Red Writing Hood: Not His To Tell

February 10, 2012

Creative, Memes, Red Writing Hood

I tend to walk with my eyes downcast.

I watch the sidewalk.  For debris, cracks, dog shit.

So when the snow started to fall, I didn’t notice it.

As I had put down my head and started my walk I was on the north side of campus.  Now, heading south through the park toward my dorm all the way on the other side, I was cold and miserable.

I used to think campus was gorgeous.  Its brochure had boasted 50 different species of trees, and buildings which had to pass rigorous muster at committees convened to judge architectural beauty.

Indeed, it did have many trees; it did have lovely buildings.

But day after day as I trudged home from work, through the cold and oftentimes the wet, the beauty dissolved into a grey haze.  Even the late-nineteenth-century cemetery in the middle of campus, with its romantic markers of people long gone, held no magic for me anymore.

That particular day the world passing by me was more of a blur than usual, as my mind kept replaying the freakshow movie that was my life.  I didn’t even recognize myself anymore as a character in the drama.

It was someone else who was dating her boss.  Someone else who’d figured out that the sad and depraved relationship, fueled by mania, depression, and alcohol, was going nowhere, and who cut it off.

It was someone else’s dormmate who took a call at 3:30AM the night before from that boss.  A drunken, threatening call.  An “If she doesn’t come back to me I’ll come and get her” kind of call.

But no.  It was me.  Me who called the police to see if anything could be done (it couldn’t, apparently, not enough of a threat).

My foot caught on a square of sidewalk just higher than the one before it.  “This is why I watch the damn sidewalk!” I thought to myself and wondered how I’d missed seeing the danger.

It seemed I’d missed seeing a lot of danger lately.  Who in their right mind as a seventeen-year-old thought dating her thirty-six-year-old boss was a good idea??? Well, someone NOT in her right mind, obviously.

And what in God’s name had possessed him to tell his boss? Why had that secret needed to be revealed?

“Joe told me about your relationship.  That he took advantage of his position as your boss.  That he’s made inappropriate phone calls to you.  Do you want to press charges for harassment?”

“No.  What’s the point?  We were consenting adults who had a relationship and it didn’t work out. I don’t know why he felt the need to tell you.”

“Are you sure?  I worry about you and I want to do what’s right for you.”

“Thank-you, but no, I just want to forget it all.”

I did just want to forget.

I stopped walking and looked around.  Really looked.

Trees.  Trees and snow. People walking, the world going on.

And still half of campus to cross before home.
——————————-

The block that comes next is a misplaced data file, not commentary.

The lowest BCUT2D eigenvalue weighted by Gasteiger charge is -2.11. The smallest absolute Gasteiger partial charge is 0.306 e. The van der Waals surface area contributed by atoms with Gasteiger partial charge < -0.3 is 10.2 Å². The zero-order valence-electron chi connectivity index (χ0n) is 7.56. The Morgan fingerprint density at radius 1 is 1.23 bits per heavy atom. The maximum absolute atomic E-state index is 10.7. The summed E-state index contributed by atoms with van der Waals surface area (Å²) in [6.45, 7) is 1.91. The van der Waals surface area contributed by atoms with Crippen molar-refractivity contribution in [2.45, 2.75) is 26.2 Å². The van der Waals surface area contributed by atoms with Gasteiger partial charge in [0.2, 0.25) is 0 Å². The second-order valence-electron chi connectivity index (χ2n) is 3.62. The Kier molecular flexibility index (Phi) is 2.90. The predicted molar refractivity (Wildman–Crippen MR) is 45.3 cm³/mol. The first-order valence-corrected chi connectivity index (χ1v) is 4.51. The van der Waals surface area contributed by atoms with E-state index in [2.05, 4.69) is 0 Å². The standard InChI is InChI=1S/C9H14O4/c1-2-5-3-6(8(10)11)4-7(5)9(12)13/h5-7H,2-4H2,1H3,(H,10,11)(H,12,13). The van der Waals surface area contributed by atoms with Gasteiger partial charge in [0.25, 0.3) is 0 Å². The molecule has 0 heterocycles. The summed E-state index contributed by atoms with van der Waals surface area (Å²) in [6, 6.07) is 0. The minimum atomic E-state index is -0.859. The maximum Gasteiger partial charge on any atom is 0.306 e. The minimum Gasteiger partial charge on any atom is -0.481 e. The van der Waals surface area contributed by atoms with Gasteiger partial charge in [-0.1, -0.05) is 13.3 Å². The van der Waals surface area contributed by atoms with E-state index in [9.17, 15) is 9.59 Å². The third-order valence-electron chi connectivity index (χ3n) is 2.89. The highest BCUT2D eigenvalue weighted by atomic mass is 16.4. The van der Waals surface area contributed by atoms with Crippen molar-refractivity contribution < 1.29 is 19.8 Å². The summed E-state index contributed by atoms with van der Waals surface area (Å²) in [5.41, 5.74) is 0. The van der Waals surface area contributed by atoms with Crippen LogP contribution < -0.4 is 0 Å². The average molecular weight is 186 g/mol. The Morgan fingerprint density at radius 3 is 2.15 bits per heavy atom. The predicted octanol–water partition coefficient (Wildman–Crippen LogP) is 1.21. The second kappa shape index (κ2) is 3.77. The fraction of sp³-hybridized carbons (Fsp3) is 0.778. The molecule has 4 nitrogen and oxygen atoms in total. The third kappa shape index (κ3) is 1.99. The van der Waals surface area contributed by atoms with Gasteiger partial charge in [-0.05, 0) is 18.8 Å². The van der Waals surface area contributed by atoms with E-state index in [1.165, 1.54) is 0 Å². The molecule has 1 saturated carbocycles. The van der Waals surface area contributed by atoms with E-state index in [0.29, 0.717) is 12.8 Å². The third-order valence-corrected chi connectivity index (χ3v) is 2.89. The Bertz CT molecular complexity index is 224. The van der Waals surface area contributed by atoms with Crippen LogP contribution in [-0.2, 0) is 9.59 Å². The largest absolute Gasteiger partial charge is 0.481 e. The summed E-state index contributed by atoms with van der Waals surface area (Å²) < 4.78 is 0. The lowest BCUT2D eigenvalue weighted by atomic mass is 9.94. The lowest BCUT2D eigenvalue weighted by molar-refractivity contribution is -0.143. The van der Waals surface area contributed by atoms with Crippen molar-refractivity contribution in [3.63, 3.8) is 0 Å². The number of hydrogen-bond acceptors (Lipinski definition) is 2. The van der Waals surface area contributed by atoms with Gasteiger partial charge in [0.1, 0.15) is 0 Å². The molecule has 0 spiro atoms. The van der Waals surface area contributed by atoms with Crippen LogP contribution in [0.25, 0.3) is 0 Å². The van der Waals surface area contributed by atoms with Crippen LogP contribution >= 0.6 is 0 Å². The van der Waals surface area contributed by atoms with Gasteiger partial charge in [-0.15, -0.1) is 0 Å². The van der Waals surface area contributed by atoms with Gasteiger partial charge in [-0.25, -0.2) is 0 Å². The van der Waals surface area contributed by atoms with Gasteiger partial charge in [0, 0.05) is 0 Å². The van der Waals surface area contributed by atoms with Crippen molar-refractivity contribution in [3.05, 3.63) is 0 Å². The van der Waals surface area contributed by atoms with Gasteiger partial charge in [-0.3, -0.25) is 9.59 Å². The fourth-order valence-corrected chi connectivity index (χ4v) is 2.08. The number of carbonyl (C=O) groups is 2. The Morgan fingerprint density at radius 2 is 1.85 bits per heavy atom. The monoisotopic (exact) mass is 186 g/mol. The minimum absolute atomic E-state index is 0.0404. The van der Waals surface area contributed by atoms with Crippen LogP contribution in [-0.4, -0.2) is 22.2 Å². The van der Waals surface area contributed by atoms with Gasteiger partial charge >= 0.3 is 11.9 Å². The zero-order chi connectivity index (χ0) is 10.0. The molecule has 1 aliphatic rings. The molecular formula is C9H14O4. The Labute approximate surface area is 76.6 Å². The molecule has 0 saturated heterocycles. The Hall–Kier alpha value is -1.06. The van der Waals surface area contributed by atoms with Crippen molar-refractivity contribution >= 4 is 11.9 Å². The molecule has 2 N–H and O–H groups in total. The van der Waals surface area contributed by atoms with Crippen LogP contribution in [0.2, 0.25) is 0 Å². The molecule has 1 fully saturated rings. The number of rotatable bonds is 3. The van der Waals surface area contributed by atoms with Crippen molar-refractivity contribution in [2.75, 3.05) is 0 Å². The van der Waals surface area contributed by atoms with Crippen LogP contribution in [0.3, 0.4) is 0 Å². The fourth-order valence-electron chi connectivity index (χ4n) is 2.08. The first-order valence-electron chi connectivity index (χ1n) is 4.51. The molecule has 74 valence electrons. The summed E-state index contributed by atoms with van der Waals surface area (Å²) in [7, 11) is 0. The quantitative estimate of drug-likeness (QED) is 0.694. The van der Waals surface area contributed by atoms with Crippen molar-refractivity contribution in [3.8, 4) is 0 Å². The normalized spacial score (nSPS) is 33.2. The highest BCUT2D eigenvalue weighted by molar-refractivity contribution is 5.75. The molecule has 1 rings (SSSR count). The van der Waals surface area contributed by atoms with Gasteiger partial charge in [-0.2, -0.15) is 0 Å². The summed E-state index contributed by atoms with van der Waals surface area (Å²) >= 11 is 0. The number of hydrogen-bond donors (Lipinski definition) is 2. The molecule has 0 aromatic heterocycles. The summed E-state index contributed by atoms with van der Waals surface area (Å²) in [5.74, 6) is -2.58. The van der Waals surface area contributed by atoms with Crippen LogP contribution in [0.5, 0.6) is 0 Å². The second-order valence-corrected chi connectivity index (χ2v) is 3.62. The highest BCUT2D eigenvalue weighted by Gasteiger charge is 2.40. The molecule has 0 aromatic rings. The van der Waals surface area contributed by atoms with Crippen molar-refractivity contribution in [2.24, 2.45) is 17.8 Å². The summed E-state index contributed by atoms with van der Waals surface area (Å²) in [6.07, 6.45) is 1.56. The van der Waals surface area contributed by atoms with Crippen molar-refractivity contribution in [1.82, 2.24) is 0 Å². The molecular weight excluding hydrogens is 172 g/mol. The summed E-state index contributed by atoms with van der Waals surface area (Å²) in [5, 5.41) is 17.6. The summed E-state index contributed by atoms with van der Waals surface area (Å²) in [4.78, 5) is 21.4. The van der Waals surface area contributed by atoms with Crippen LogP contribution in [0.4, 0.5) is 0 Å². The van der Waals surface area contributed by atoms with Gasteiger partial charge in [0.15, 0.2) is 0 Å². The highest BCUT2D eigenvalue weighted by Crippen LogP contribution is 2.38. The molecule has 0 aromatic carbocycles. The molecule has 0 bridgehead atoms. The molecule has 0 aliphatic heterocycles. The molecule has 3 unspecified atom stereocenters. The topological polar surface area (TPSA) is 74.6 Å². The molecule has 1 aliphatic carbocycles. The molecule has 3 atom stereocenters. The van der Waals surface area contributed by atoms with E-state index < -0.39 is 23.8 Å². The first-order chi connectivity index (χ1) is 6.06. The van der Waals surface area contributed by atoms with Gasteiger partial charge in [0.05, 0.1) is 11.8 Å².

This piece was brought to you by Red Writing Hood at Write on Edge. The prompt requested a 500-word piece showing work using 4 “tools” picked randomly, here were mine: A) A College Student; B) A Park; C) December; D) Secret Needs To Be Told.

I love concrit!!

Write On Edge: Red-Writing-Hood

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11 Comments on “Red Writing Hood: Not His To Tell”

  1. shelton keys dunning Says:

    Oh nice. You never fail to impress. I love how you portrayed her internal anger about her situation and the vanishing appreciation of her campus. Brilliant!

    Reply

  2. Lance Says:

    Yeah, the inside fight of the student is so gripping. You killed this. I loved it.

    Bravo

    Reply

  3. Barbara @ de rebus, via Write on Edge Says:

    Nicely done. I enjoyed the first-person narration: it allowed you to convey a rather significant amount of detail without being to heavy-handed about it.

    My favorite part was “I didn’t even recognize myself anymore as a character in the drama.” I love the self-awareness of her coping method of distancing herself from the problem. Great read!

    Reply

  4. Beth Says:

    This was great!

    Reply

  5. Gina Bellandi Freyn Says:

    “freakshow movie that was my life”… I felt her plight, her walk, her danger. I feel she’s moving on. Fantastic story.

    Reply

  6. Lance Says:

    great first line, sets a mood.

    Reply

  7. Kathleen Says:

    I also really liked the sense of character development and the way the snow encapsulates it.

    Reply

  8. Carrie Says:

    The introspection is great. And you can easily see she is still a clueless teenager in how she handles her life, she’s not really “getting” it, hence how she doesn’t see anything around her.

    She calls herself a consenting adult but her innocence is still screaming out. Just forgetting it won’t help her. She’ll probably end up repeating her mistakes further down the line

    Reply

  9. Renee Says:

    Her feeling of embarrassment and anger is so evident here. Her refusal to press charges shows her wish to just make it go away.

    Well done.

    Reply

  10. angela Says:

    You have a great grasp on that mindset of a young student, so sure she can just brush aside the possible issues with the boss/ex-boyfriend and forget that it ever happened. Hopefully she can also look up and “see” what’s happening, the way she does at the end when she looks around to see the people.

    Also, the insistence on a seventeen-year old at being considered an “adult” is perfect.

    Reply

  11. Jen Has A Pen Says:

    You did such a fantastic job describing the enormity of a college campus. I got the feeling of a character lost in a familiar place. I enjoyed the apathetic reaction to his boss’s inquisition. Great job!

    Reply

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